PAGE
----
When Gus was four months old, the Billups Pack attended a handlers workshop at Wildrose. In the morning session Hattie worked Gus. In the afternoon she used Corky to complete the workshop. Gus learned to honor dogs during the session. Hattie found that attending the workshop and continuing to read Mike’s training book brought it all together for her. 

 Once she had decided to be Gus’s primary handler, Hattie vowed to work with him six days a week—every single week no matter what. Sometimes the weather was bad. No matter. They continued to train even if they had to do it inside. And then, when Gus was six months old, a major catastrophe challenged their training regimen—Hattie broke her ankle and had to wear a boot for several weeks. No matter. They continued to train. She did not want to turn over the training duties to Guy. As Gus’s primary handler, she didn’t want him to look to anyone else for commands, so she set up training activities in their yard and, steadying herself with crutches, she worked with him. During this time Hattie also took Gus to Wildrose weekly to get help from trainers in meeting their training goals.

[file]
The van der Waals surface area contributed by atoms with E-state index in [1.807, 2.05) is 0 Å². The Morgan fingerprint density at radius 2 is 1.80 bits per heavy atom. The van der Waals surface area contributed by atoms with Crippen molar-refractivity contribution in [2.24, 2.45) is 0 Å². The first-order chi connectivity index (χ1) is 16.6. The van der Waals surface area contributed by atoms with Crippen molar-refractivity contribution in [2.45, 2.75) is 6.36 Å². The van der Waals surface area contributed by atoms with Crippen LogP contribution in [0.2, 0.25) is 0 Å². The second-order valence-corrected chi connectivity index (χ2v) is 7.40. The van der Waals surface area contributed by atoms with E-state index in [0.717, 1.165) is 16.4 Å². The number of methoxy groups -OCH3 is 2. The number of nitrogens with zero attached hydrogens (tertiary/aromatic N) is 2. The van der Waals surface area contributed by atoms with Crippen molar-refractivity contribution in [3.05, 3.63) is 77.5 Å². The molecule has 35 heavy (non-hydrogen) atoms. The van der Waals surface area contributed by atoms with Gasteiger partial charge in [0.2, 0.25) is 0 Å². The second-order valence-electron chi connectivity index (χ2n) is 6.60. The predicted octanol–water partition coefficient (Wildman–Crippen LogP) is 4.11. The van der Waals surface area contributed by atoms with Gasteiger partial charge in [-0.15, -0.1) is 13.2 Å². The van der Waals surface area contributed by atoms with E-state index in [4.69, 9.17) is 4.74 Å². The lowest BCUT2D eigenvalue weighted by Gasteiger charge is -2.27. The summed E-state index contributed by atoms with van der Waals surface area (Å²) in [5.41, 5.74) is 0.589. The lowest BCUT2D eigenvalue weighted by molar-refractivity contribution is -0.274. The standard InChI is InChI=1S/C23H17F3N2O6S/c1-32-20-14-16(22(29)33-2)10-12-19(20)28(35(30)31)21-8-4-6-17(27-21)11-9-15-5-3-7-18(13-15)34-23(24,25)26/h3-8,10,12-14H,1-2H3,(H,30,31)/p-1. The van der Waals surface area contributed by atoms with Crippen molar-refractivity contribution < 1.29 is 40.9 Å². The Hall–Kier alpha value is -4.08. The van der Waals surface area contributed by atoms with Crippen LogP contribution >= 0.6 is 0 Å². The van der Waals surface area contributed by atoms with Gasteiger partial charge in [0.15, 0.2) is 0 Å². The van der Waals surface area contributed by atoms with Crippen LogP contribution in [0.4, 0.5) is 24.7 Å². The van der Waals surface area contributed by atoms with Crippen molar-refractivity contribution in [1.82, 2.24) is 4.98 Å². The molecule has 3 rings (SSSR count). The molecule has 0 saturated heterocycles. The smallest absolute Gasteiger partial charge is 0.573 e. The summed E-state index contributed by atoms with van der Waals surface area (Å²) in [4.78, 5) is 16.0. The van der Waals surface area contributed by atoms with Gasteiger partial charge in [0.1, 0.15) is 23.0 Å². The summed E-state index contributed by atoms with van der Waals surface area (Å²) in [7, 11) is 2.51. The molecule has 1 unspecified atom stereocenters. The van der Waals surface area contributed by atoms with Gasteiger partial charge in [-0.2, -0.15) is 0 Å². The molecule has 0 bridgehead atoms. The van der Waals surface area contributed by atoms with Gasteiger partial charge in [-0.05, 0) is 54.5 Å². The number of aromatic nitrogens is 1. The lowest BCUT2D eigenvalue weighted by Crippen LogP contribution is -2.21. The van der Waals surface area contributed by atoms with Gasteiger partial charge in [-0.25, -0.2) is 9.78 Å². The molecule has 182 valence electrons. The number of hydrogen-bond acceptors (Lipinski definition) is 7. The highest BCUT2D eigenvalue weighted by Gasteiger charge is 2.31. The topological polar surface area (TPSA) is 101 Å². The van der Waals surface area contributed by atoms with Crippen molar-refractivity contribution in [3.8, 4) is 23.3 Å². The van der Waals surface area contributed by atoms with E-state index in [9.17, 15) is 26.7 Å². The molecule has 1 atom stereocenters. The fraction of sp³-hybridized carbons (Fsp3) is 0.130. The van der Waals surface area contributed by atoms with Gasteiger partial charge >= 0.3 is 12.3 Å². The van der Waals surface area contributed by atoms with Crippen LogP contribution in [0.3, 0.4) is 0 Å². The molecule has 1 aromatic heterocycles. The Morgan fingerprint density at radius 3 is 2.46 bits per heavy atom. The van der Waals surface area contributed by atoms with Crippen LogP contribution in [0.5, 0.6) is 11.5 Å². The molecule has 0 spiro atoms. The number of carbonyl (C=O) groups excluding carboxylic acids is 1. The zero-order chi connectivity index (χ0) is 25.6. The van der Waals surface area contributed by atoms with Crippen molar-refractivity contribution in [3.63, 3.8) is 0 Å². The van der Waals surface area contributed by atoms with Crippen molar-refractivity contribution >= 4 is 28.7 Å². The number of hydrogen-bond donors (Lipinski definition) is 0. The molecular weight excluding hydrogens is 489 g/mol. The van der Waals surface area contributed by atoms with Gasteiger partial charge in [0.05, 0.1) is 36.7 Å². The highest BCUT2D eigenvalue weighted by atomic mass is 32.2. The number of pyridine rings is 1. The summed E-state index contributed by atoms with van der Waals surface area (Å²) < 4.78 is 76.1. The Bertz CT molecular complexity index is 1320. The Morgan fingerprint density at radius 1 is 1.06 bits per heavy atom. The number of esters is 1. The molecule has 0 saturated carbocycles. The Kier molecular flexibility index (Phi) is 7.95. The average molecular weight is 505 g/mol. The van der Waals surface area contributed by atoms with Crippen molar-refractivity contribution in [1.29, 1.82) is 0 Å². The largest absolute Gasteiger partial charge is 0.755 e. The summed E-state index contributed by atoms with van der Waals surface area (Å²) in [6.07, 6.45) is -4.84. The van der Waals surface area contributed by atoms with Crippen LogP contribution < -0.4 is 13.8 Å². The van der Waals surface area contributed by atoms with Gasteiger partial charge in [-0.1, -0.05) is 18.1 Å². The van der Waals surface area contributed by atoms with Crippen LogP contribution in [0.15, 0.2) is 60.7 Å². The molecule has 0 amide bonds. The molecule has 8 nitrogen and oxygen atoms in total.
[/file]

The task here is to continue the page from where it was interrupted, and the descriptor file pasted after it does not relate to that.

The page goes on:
Over time Hattie and Gus worked through the gundog program, including hold conditioning, whistle and handling activities, and introduction to gunfire. Their progress together was not some fantasy-like unbroken line upward. It was real life. Good days and bad. Through it all they stuck with it. Guy and GC encouraged her, lifting her spirits when she became discouraged and cheering her on. 

Early on in her days as a novice trainer, Hattie watched other handlers and realized that sometimes she expected Gus to do a skill before he was ready. Someone counseled her, “Enjoy him when he’s young. The steadiness will all come together and all the other skills. Just relax and learn to let things happen naturally. Let everything pull together as he grows.”